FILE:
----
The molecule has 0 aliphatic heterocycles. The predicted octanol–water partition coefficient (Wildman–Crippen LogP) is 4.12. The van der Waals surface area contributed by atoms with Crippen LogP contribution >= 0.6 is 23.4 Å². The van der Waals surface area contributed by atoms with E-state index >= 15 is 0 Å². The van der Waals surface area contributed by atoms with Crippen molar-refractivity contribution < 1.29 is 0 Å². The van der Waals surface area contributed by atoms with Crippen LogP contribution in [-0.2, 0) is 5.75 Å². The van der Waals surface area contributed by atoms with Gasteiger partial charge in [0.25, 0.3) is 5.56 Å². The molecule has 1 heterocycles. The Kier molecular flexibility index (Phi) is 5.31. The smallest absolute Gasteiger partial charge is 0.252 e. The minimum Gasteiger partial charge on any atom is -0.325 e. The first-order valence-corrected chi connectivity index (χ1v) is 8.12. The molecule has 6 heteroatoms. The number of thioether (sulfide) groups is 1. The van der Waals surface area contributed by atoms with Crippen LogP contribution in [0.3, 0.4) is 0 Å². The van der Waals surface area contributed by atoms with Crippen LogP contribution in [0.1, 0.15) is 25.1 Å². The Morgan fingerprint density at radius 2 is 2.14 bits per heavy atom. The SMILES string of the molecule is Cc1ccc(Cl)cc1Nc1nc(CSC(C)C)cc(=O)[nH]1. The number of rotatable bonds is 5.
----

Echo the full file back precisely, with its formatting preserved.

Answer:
The molecule has 0 aliphatic heterocycles. The predicted octanol–water partition coefficient (Wildman–Crippen LogP) is 4.12. The van der Waals surface area contributed by atoms with Crippen LogP contribution >= 0.6 is 23.4 Å². The van der Waals surface area contributed by atoms with E-state index >= 15 is 0 Å². The van der Waals surface area contributed by atoms with Crippen molar-refractivity contribution < 1.29 is 0 Å². The van der Waals surface area contributed by atoms with Crippen LogP contribution in [-0.2, 0) is 5.75 Å². The van der Waals surface area contributed by atoms with Gasteiger partial charge in [0.25, 0.3) is 5.56 Å². The molecule has 1 heterocycles. The Kier molecular flexibility index (Phi) is 5.31. The smallest absolute Gasteiger partial charge is 0.252 e. The minimum Gasteiger partial charge on any atom is -0.325 e. The first-order valence-corrected chi connectivity index (χ1v) is 8.12. The molecule has 6 heteroatoms. The number of thioether (sulfide) groups is 1. The van der Waals surface area contributed by atoms with Crippen LogP contribution in [0.3, 0.4) is 0 Å². The van der Waals surface area contributed by atoms with Crippen LogP contribution in [0.1, 0.15) is 25.1 Å². The Morgan fingerprint density at radius 2 is 2.14 bits per heavy atom. The SMILES string of the molecule is Cc1ccc(Cl)cc1Nc1nc(CSC(C)C)cc(=O)[nH]1. The number of rotatable bonds is 5.